Shaping, teaching a new behavior by breaking it down in small increments, is an essential tool for teaching complex (and often useful) behaviors. In this video, KPA CTP Megan Ramirez uses shaping to teach her dog Rim Shot to flip a light switch—in just a three-minute training session!
Have you ever wanted to reward your dog for a job well done, but didn’t have food treats with you? Consider playing with your dog to reinforce good behavior! Using play as a reinforcer adds variety to your training routine and helps strengthen your relationship. The key is to find a toy or interactive game (tug, retrieve, chase) that your dog enjoys.
When training at a distance, there are many different objects that can be used to help your dog to stay in place, such as a mat or raised platform. These training aids give your dog a definitive place to be. However, sometimes you may find the need to train your dog from a distance without the use of a platform or mat to anchor him. This was the case for Ken Ramirez when working with his dog Marlin on The Ranch.
What if your dog could bring you his/her bowl—or even a beer? Training a dog to retrieve everyday items is not only helpful, but it is also a great way to keep your dog active mentally and physically.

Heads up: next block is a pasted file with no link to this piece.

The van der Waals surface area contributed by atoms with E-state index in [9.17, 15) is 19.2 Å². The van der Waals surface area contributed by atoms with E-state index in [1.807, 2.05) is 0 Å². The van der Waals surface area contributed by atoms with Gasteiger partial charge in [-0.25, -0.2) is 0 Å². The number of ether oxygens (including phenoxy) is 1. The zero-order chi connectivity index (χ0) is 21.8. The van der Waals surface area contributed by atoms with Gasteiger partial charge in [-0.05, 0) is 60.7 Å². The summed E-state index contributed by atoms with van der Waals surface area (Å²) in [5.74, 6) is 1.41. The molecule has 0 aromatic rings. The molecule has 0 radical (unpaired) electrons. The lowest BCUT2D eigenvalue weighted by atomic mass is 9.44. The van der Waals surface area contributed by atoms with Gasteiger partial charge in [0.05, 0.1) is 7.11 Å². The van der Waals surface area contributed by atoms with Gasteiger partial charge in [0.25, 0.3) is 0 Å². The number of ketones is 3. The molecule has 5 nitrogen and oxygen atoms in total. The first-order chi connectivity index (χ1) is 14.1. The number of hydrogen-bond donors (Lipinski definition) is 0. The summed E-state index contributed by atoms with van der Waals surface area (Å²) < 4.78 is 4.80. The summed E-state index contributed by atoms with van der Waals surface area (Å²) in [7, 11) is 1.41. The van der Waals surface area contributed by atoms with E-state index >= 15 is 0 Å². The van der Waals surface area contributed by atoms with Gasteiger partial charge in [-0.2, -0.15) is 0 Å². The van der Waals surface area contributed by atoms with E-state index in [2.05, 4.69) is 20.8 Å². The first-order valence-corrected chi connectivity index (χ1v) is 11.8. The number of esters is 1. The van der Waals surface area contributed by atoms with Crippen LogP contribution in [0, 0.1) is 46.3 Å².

When you think of training new behaviors, you think of training one behavior at a time. For example, in one training session you may teach your dog to jump on a platform and in another you may teach your dog to jump off. However, did you know that you can train these opposite behaviors rapidly if you train them together?
Looking for a fun activity to do with your dog this summer? Stand-up paddle boarding (SUP) can provide an awesome outdoor adventure for both you and your pup. In this video, KPA faculty member Terrie Hayward demonstrates the steps to train your dog to paddle board with you.
Understanding reinforcement is the key to understanding how dogs learn. Reinforcement can be categorized as either primary or secondary. A primary reinforcer is a reinforcer that an animal needs to survive, such as food, water, or shelter. When you give your dog a treat for sitting on cue, you are using a primary reinforcer. However, when reinforced regularly, the “sit” behavior itself can become a secondary reinforcer.
Are you always tripping over dog toys? Did you know that, according to the CDC, tripping over dog toys caused almost 10% of pet-related fall injuries? Fortunately, you can avoid becoming a statistic by teaching your dog to put away his toys in the toy box!
The effective use of non-food reinforcers is a critical skill that all trainers will likely use or need at some point in their training career. In this video, Ken Ramirez and his dog Marlin demonstrate the use of clapping as a conditioned reinforcer. Ken begins by teaching Marlin that clapping is associated with yummy food. Once Marlin associates clapping with reinforcement, Ken begins cueing behaviors and then clapping.
If your dog is fluent in more than one behavior, those individual behaviors can be linked together by learned cues to form a sequence! This allows us to teach dogs more complex tasks, such as go to his mat and lie down, without pausing to reward him at every transition. It is also helpful in dog sports which requires a dog to perform a series of behaviors without stopping.
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